with which are adapted to form a suitable socket
for a ball 24. This ball has secured to the lower 50
end thereof an electric light socket 25 which has
a bulb 26 in the lower end thereof and also
a shade 21 surrounding the same.
.
The desired frictional contact between the
members 2 la and 2|b and ball 24 is obtained by
2
2,115,898
means of band 28 which surrounds the lower por
tion of member 2| and restricts the outward
movement of the members 2|a. and 2| b. It will
be noted that the lower end of the pipe, at the
point where band 28 is placed, is tapered and also
of a slightly larger diameter (Figure 6), than
the other portion of the pipe thereby making it
engage it. This prevents the pipe 2| from being
unintentionally removed from pipe |9.
While the present embodiment is shown in
connection with a lamp cord, and an electric
light bulb, it is to be understood that this bracket
may be used for any other suitable purposes such
as for a display sign for a window or for placing
possible for the band 28 to be moved to a clamp
ing position as shown, or to be pushed upwardly
10 to a position where members 2m and 2 lb can be
spread apart to allow the removal of ball 24
therefrom.
In order to prevent axial rotation of light socket
25, a pin 24a is secured to the ball member 24,
15 and extends therefrom. This prevents the light
mirrors in the desired position in automobiles
Socket'25 has extending upwardly therefrom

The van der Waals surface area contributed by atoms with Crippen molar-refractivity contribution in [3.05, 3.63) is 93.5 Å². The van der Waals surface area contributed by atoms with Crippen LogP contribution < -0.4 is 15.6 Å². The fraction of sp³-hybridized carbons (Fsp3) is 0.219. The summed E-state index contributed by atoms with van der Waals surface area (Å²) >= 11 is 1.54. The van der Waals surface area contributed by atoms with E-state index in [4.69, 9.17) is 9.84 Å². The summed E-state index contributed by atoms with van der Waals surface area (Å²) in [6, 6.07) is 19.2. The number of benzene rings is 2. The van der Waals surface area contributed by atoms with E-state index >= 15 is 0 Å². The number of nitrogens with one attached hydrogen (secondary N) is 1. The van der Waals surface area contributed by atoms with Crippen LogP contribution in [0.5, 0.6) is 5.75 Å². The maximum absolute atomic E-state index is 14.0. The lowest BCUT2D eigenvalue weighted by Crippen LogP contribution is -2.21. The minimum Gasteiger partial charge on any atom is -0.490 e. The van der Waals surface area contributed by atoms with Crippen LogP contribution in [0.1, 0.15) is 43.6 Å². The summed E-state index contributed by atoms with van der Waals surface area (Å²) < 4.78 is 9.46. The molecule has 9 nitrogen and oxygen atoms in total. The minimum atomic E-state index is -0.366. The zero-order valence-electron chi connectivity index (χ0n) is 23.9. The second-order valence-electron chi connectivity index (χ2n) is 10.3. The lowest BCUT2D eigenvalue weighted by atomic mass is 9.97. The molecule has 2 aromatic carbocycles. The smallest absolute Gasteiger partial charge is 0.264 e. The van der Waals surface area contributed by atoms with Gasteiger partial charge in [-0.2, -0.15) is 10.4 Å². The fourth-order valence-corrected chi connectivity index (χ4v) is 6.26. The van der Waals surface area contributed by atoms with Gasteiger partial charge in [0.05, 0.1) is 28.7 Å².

they are used in a generic and descriptive sense
only, and not for purposes of limitation, the scope
In fact, the same principle can be
embodied in any position where it is desired to 10
have a bracket universally supporting a tele
scopic member with means for universally sup
porting an object on the free end of the tele
scopic member.
In the drawing and speci?cation there has been
socket from being turned to unwind the coiled’ set forth a preferred embodiment of the inven
tion, and although speci?c terms are employed,
wire which is in the pipes l9 and 2|.
a conduit 30 in which is placed suitable elec~
and the like.
trical conductors 3| and 32 for supplying the of the invention being set forth in the appended
'
necessary current to bulb 26. At the point where claims.
I claim:
the conduit 30 passes through ball H a suitable
1. A support comprising a pair of telescopically
plug 33 is provided. This tightly surrounds con
duit 30 and the plug is secured within the cavity disposed tubes, each tube having a longitudinally
in ball IT. This will prevent conduit 3|] from ' disposed slot extending from its outer end to the
sliding upwardly out of pipe member I9 when the extreme inner end, the innermost of said tubes